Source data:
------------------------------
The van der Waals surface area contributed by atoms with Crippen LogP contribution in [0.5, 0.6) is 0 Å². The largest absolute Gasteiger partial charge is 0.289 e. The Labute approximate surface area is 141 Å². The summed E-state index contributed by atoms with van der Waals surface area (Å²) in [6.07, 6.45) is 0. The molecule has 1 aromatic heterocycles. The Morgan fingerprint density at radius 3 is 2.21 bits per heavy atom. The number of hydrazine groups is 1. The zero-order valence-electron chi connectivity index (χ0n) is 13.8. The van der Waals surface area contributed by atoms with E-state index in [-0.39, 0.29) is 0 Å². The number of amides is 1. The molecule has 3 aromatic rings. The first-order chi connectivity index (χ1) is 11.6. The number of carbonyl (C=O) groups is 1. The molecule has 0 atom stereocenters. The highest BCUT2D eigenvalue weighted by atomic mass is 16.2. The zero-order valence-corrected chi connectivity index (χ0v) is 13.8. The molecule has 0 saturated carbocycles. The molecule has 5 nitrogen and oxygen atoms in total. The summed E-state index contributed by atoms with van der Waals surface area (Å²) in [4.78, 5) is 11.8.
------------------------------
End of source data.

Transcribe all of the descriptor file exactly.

The van der Waals surface area contributed by atoms with Crippen LogP contribution in [0.5, 0.6) is 0 Å². The largest absolute Gasteiger partial charge is 0.289 e. The Labute approximate surface area is 141 Å². The summed E-state index contributed by atoms with van der Waals surface area (Å²) in [6.07, 6.45) is 0. The molecule has 1 aromatic heterocycles. The Morgan fingerprint density at radius 3 is 2.21 bits per heavy atom. The number of hydrazine groups is 1. The zero-order valence-electron chi connectivity index (χ0n) is 13.8. The van der Waals surface area contributed by atoms with E-state index in [-0.39, 0.29) is 0 Å². The number of amides is 1. The molecule has 3 aromatic rings. The first-order chi connectivity index (χ1) is 11.6. The number of carbonyl (C=O) groups is 1. The molecule has 0 atom stereocenters. The highest BCUT2D eigenvalue weighted by atomic mass is 16.2. The zero-order valence-corrected chi connectivity index (χ0v) is 13.8. The molecule has 0 saturated carbocycles. The molecule has 5 nitrogen and oxygen atoms in total. The summed E-state index contributed by atoms with van der Waals surface area (Å²) in [4.78, 5) is 11.8.